26. The above decisions provide a useful guide in the matter of formulating the correct approach in controversies like the present one. Undoubtedly, it would be useful if the Food Inspector speaks to the details of the various steps taken to show that he had acted in conformity with the Act and the Rules. But where he gives evidence only in a general way indicating the steps taken by him, but without specifically referring to the details, that cannot straightway lead to acquittal of the accused. His evidence may be corroborated by the mahazar and the other evidence and supported by the contents of the report of the Public Analyst unless the same is challenged in cross-examination or in some other way known to law. Where the accused refrains from cross-examining the Food Inspector in regard to these details and fails to suggest either non-compliance with any particular detail of a rule or prejudice having been suffered by the accused he certainly runs a risk. Such contention should be taken up in the trial Court itself, so that the prosecution is not taken by surprise and as an opportunity to give the necessary explanation. It is for the accused to raise the necessary challenge in the course of evidence. The report of the Public Analyst which is admissible in evidence without examination of the Public Analyst would normally show that the relevant rules have been complied with and that analysis had been done only after the necessary verification of the container in accordance with the rules. Of course, it is open to one or the other party to examine the Public Analyst to clarify any matter and to challenge any aspect. In the absence of any inhibiting factor it is open to the Court to presume that the official act has been regularly performed, where it is shown that the official act has been performed. It is also open to the accused to show that he has suffered prejudice on account of the action or inaction of the Food Inspector, in which case, the Court is free to draw necessary inferences.
27. As I have already indicated, the contention raised is that the Food Inspector did not say in what manner he tied the container with twine or thread and at what all places he had affixed the seals. He has generally stated "( )". In other words, he has stated that he had tied the container and affixed the seal. This is corroborated by the contents of the mahazar. The attestor, P. W. 3, has also referred to. "( )" The Public Analyst stated in his report that he received the sample properly sealed and fastened and that he found the seal intact and unbroken etc. and the sample was in a condition fit for analysis. The expression "properly sealed and fastened" must necessarily mean sealed and fastened in accordance with the Rules. These matters were not challenged before the trial Court either at the stage of cross-examination of the Food Inspector or at any other stage, No prejudice is seen to have been caused to the accused by any action or inaction of the Food Inspector. The Court is justified in these circumstances in drawing an inference that the official act covered by Rule 16(d) has been done properly and regularly, that is, in accordance with the Rules. No prejudice also is shown to have been caused to the accused. This contention is overruled.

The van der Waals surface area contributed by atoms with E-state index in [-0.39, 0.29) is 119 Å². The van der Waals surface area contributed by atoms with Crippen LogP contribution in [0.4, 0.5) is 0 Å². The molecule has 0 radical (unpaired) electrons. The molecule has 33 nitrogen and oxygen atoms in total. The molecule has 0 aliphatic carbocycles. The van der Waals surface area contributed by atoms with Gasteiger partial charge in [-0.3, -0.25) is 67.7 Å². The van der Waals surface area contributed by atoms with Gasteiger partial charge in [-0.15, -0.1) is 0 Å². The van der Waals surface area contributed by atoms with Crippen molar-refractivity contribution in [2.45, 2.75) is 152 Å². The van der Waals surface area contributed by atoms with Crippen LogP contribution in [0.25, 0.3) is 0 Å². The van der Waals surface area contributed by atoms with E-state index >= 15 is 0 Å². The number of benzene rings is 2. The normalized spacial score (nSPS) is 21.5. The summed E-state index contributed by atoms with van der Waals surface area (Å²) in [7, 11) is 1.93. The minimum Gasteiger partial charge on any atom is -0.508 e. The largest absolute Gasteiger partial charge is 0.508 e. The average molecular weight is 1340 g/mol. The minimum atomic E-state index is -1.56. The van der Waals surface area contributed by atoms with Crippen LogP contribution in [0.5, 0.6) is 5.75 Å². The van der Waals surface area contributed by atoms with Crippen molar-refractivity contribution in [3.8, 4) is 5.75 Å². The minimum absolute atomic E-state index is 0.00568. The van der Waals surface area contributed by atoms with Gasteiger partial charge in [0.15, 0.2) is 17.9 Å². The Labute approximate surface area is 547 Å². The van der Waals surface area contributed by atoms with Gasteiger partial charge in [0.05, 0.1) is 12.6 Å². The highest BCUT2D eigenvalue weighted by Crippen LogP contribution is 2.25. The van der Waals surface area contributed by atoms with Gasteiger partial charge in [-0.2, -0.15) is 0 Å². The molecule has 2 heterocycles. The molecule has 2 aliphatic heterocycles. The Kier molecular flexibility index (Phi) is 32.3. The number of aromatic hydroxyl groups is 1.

28. The next contention is based on the alleged violation of Rule 14 of the Rules. Rule 14 requires sample of food to be taken in clean dry bottle or jar or other suitable container which shall be closed sufficiently tight to prevent leakage, evaporation, or in the case of dry substance, entrance of moisture and shall be carefully sealed. P. W. 1 has deposed that he used clean dry bottles to take the sample. This evidence has not been challenged. The submission made by learned Counsel for respondent 4 is that the Food Inspector used a measuring vessel belonging to respondent 4 for the purpose of taking the milk from the can and he has not deposed specifically that the measuring vessel was clean or dry. Therefore, it is argued that there was every possibility of moisture entering the sample and thereby affecting the analysis. I have already referred to the observations of the Supreme Court in Gopaldas Baheti's case 1979 FAJ 173(2) (SC), commenting on the absence of circumstances to show that the samples were not taken in any suitable container sufficiently tight to prevent entrance of moisture. The same consideration would apply to the arguments raised in this case also. I have already indicated in another context that if the accused wanted to challenge he should have challenged the evidence at the appropriate stage. There was no suggestion put to P. W. 1 or any other witness that the measuring vessel was not clean or dry or contained moisture or water. In the absence of any such suggestion, the Food Inspector's failure to specifically state that the measuring vessel was clean or dry, would not affect the question as long as no prejudice is shown to have been suffered by the accused.